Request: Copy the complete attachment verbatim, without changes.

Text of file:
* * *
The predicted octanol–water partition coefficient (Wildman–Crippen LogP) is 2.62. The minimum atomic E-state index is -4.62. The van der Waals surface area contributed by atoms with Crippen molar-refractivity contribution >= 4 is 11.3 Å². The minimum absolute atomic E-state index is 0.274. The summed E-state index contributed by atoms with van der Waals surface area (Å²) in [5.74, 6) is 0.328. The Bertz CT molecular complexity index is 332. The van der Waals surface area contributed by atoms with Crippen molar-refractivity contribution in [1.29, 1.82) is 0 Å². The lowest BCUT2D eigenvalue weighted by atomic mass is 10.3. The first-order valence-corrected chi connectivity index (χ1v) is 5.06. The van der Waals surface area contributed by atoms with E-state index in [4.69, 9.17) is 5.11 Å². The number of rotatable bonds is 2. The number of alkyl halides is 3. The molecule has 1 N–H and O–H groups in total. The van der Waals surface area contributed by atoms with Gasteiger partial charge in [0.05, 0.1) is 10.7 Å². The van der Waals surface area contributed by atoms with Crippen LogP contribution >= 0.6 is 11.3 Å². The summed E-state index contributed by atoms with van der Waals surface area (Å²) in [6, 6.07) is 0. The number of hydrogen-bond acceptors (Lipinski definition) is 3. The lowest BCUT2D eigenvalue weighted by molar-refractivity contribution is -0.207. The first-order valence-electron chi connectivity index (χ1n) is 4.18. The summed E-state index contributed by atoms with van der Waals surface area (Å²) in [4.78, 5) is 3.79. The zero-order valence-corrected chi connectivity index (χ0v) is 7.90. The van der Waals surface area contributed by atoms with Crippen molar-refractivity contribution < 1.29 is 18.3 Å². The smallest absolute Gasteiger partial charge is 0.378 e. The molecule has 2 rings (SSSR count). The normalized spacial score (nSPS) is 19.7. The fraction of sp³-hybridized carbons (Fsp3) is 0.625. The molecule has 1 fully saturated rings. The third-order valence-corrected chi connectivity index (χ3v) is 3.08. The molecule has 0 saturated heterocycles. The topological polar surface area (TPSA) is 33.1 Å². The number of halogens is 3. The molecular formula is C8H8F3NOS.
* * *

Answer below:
The predicted octanol–water partition coefficient (Wildman–Crippen LogP) is 2.62. The minimum atomic E-state index is -4.62. The van der Waals surface area contributed by atoms with Crippen molar-refractivity contribution >= 4 is 11.3 Å². The minimum absolute atomic E-state index is 0.274. The summed E-state index contributed by atoms with van der Waals surface area (Å²) in [5.74, 6) is 0.328. The Bertz CT molecular complexity index is 332. The van der Waals surface area contributed by atoms with Crippen molar-refractivity contribution in [1.29, 1.82) is 0 Å². The lowest BCUT2D eigenvalue weighted by atomic mass is 10.3. The first-order valence-corrected chi connectivity index (χ1v) is 5.06. The van der Waals surface area contributed by atoms with E-state index in [4.69, 9.17) is 5.11 Å². The number of rotatable bonds is 2. The number of alkyl halides is 3. The molecule has 1 N–H and O–H groups in total. The van der Waals surface area contributed by atoms with Gasteiger partial charge in [0.05, 0.1) is 10.7 Å². The van der Waals surface area contributed by atoms with Crippen LogP contribution >= 0.6 is 11.3 Å². The summed E-state index contributed by atoms with van der Waals surface area (Å²) in [6, 6.07) is 0. The number of hydrogen-bond acceptors (Lipinski definition) is 3. The lowest BCUT2D eigenvalue weighted by molar-refractivity contribution is -0.207. The first-order valence-electron chi connectivity index (χ1n) is 4.18. The summed E-state index contributed by atoms with van der Waals surface area (Å²) in [4.78, 5) is 3.79. The zero-order valence-corrected chi connectivity index (χ0v) is 7.90. The van der Waals surface area contributed by atoms with Crippen molar-refractivity contribution < 1.29 is 18.3 Å². The smallest absolute Gasteiger partial charge is 0.378 e. The molecule has 2 rings (SSSR count). The normalized spacial score (nSPS) is 19.7. The fraction of sp³-hybridized carbons (Fsp3) is 0.625. The molecule has 1 fully saturated rings. The third-order valence-corrected chi connectivity index (χ3v) is 3.08. The molecule has 0 saturated heterocycles. The topological polar surface area (TPSA) is 33.1 Å². The number of halogens is 3. The molecular formula is C8H8F3NOS.